Big Fire at Dayton in 1890

burning building


The City Hotel, Owned by James Timmons, Goes Up in Smoke

W. B. Soule, Vice President of the Brick Works, Narrowly Escapes Death – The Loss Estimated at $2,000 – Insurance, $1,000.

Shortly after 12 a. m. Friday morn the people of the little town of Dayton were aroused from their slumbers by the cry of fire, and in a few moments the demon presented itself in its greatest form. The city hotel, the largest building in the town, was the scene of the conflagration, and the flames had gained such headway before being notices that it was utterly impossible to subdue them in any way, and in a few moments the building was a mass of ruins. There is no fire department in the town, but the people turned out en masse, and with buckets and tin pans fought the flames as best they could while the furniture was being removed.

Their battle against the flames and smoke was for a few minutes only, and they were compelled to give up and stand by while the building, furniture and all sunk before their gaze. The fire was first noticed by the engineer at the mill, and it was his cries that awakened the inmates of the house. The fire originated in the kitchen, located in the east end of the house and only a few feet from the C., B. & Q. R. R. track. The origin of the fire is unknown, but it is generally supposed that it caught from the sparks of a passing engine. This is merely a supposition. There was no fire in either of the cook stoves in the kitchen, but it might be that the fire was the work of an incendiary, although Mr. Timmons, who was the landlord of the house, says that he does not think that he has an enemy in the town.

There were ten boarders at the house, and of this number all escaped without any injuries except W. B. Soule, the vice president of the Fox River Brick Company. He is a man about 75 years of age, and did not know of the fire until the flames entered the room that he occupied. When he awoke his room was filled with smoke, and had it not been for the assistance of two of the other boarders he would have been burned to death. As it was he narrowly escaped suffocation and is now lying in a very critical condition.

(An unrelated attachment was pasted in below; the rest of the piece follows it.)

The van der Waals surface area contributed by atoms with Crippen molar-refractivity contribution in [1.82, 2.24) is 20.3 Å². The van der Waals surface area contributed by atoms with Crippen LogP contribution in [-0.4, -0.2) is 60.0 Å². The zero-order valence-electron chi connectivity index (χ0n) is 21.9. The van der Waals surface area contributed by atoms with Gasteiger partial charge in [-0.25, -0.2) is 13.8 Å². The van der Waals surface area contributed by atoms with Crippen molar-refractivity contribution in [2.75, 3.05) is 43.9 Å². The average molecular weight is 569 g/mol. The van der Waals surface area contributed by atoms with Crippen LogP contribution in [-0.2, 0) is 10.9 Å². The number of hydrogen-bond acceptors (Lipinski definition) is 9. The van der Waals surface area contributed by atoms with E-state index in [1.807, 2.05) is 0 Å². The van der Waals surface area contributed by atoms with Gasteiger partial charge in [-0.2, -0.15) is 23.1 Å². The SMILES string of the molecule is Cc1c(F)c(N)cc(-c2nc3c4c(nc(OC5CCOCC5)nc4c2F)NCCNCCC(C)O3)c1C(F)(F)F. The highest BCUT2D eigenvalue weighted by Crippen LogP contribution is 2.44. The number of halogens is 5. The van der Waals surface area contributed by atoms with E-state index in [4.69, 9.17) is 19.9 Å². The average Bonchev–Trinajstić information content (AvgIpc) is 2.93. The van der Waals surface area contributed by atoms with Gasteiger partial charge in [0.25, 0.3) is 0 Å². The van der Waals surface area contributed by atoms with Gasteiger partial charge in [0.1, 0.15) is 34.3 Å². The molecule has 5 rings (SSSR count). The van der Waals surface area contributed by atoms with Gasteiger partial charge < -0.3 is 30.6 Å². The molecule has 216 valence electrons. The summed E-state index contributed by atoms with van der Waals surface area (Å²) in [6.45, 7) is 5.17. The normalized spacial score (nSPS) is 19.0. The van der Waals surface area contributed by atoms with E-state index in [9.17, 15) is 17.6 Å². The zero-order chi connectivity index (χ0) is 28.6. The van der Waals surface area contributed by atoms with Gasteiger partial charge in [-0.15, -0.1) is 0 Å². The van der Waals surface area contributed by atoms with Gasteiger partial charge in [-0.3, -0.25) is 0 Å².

The house was a two story brick building and was well furnished. In the cellar were stowed away sufficient supplies to run the house for the winter. These, together with nearly all the furniture, were destroyed. In fact there was only very little saved, and the damage is estimated at $3,500. The building was insured for $1,000 by MacKinlay & Warner, of this city, leaving a loss of about $2,000.

The hotel was an old landmark in the town, and was a pleasant resort to the hundreds of fishermen, from this and other cities, who visited Dayton during the summer months. Mr. Timmons was interviewed by a representative of this paper, this morning, and as yet he is undetermined whether to re-build.1

  1. Ottawa [Illinois] Republican-Times, November 28, 1890, p. 2, col. 3


The Dayton Exchange

This house was once the hotel

CORRECTION: although this building is the same size and shape and on the same location as the Dayton Exchange, this building was built on the site after a fire in 1890 which destroyed the Exchange.

This building, now a private home, was originally the Dayton Exchange, a hotel. In 1870, the building was purchased by George Makinson and Joseph B. Jennings, who advertised that:

[the purchasers] have completely remodeled and refitted it in modern style, and now open it to the patronage of the public, offering all the comforts and conveniences of a first-class hotel. The rooms are comfortable and dry, and particular attention will be given toward providing the table with all the delicacies of the season. A good stable is in connection with this house, where horses will be well and properly cared for.1

A portion of the building was fitted out as a grocery store, for the convenience of the villagers, as well as the hotel guests. in 1880, James Timmons bought the Dayton Exchange and advertised that he had “re-modeled, re-painted and re-furnished from top to bottom, inside and outside”. The hotel catered particularly to fishing parties, frequent visitors in the summer. In 1902, Timmons sold the building and it ceased to be a hotel.

1. The [Ottawa, Illinois] Free Trader, July 16, 1870, p. 2, col. 6